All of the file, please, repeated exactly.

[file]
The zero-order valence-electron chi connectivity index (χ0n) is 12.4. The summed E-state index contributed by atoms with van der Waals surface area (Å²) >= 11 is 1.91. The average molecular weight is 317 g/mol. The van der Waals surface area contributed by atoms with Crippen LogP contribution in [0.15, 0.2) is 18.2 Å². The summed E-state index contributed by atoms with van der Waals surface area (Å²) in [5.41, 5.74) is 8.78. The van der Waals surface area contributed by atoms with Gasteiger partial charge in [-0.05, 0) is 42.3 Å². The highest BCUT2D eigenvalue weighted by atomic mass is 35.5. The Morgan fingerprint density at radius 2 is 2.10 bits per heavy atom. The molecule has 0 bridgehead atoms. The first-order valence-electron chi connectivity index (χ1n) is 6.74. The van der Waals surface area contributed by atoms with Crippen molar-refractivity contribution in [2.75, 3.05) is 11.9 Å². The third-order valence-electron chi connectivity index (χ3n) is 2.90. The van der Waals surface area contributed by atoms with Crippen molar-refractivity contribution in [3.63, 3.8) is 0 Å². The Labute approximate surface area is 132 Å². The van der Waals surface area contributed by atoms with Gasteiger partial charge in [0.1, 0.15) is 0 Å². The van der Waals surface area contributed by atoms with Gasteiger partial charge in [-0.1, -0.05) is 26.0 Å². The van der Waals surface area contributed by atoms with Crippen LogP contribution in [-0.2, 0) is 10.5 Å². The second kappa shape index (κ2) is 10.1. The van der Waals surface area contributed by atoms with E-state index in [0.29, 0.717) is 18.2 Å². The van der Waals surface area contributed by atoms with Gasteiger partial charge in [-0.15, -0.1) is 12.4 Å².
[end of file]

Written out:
The zero-order valence-electron chi connectivity index (χ0n) is 12.4. The summed E-state index contributed by atoms with van der Waals surface area (Å²) >= 11 is 1.91. The average molecular weight is 317 g/mol. The van der Waals surface area contributed by atoms with Crippen LogP contribution in [0.15, 0.2) is 18.2 Å². The summed E-state index contributed by atoms with van der Waals surface area (Å²) in [5.41, 5.74) is 8.78. The van der Waals surface area contributed by atoms with Gasteiger partial charge in [-0.05, 0) is 42.3 Å². The highest BCUT2D eigenvalue weighted by atomic mass is 35.5. The Morgan fingerprint density at radius 2 is 2.10 bits per heavy atom. The molecule has 0 bridgehead atoms. The first-order valence-electron chi connectivity index (χ1n) is 6.74. The van der Waals surface area contributed by atoms with Crippen molar-refractivity contribution in [2.75, 3.05) is 11.9 Å². The third-order valence-electron chi connectivity index (χ3n) is 2.90. The van der Waals surface area contributed by atoms with Crippen molar-refractivity contribution in [3.63, 3.8) is 0 Å². The Labute approximate surface area is 132 Å². The van der Waals surface area contributed by atoms with Gasteiger partial charge in [0.1, 0.15) is 0 Å². The van der Waals surface area contributed by atoms with Gasteiger partial charge in [-0.1, -0.05) is 26.0 Å². The van der Waals surface area contributed by atoms with Crippen LogP contribution in [-0.2, 0) is 10.5 Å². The second kappa shape index (κ2) is 10.1. The van der Waals surface area contributed by atoms with E-state index in [0.29, 0.717) is 18.2 Å². The van der Waals surface area contributed by atoms with Gasteiger partial charge in [-0.15, -0.1) is 12.4 Å².